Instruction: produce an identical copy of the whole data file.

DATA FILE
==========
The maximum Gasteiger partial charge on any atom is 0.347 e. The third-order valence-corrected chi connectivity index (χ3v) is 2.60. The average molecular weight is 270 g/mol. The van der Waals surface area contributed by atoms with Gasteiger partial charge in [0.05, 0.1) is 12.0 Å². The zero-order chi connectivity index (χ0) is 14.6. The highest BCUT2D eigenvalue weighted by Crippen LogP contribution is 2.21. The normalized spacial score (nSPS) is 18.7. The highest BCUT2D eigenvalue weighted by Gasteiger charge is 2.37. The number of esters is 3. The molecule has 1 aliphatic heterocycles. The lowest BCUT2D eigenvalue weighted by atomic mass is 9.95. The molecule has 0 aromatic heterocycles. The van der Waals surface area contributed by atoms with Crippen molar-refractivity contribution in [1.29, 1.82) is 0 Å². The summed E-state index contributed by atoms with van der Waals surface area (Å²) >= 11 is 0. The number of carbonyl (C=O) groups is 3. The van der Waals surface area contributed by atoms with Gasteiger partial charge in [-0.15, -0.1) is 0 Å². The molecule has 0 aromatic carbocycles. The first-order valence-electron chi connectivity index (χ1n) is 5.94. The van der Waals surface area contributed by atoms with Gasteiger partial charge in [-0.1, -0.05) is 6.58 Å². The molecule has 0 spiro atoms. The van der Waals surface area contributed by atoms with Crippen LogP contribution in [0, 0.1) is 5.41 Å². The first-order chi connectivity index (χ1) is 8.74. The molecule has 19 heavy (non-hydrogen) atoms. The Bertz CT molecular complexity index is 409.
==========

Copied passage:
The maximum Gasteiger partial charge on any atom is 0.347 e. The third-order valence-corrected chi connectivity index (χ3v) is 2.60. The average molecular weight is 270 g/mol. The van der Waals surface area contributed by atoms with Gasteiger partial charge in [0.05, 0.1) is 12.0 Å². The zero-order chi connectivity index (χ0) is 14.6. The highest BCUT2D eigenvalue weighted by Crippen LogP contribution is 2.21. The normalized spacial score (nSPS) is 18.7. The highest BCUT2D eigenvalue weighted by Gasteiger charge is 2.37. The number of esters is 3. The molecule has 1 aliphatic heterocycles. The lowest BCUT2D eigenvalue weighted by atomic mass is 9.95. The molecule has 0 aromatic heterocycles. The van der Waals surface area contributed by atoms with Crippen molar-refractivity contribution in [1.29, 1.82) is 0 Å². The summed E-state index contributed by atoms with van der Waals surface area (Å²) >= 11 is 0. The number of carbonyl (C=O) groups is 3. The van der Waals surface area contributed by atoms with Gasteiger partial charge in [-0.15, -0.1) is 0 Å². The molecule has 0 aromatic carbocycles. The first-order valence-electron chi connectivity index (χ1n) is 5.94. The van der Waals surface area contributed by atoms with Gasteiger partial charge in [-0.1, -0.05) is 6.58 Å². The molecule has 0 spiro atoms. The van der Waals surface area contributed by atoms with Crippen LogP contribution in [0, 0.1) is 5.41 Å². The first-order chi connectivity index (χ1) is 8.74. The molecule has 19 heavy (non-hydrogen) atoms. The Bertz CT molecular complexity index is 409.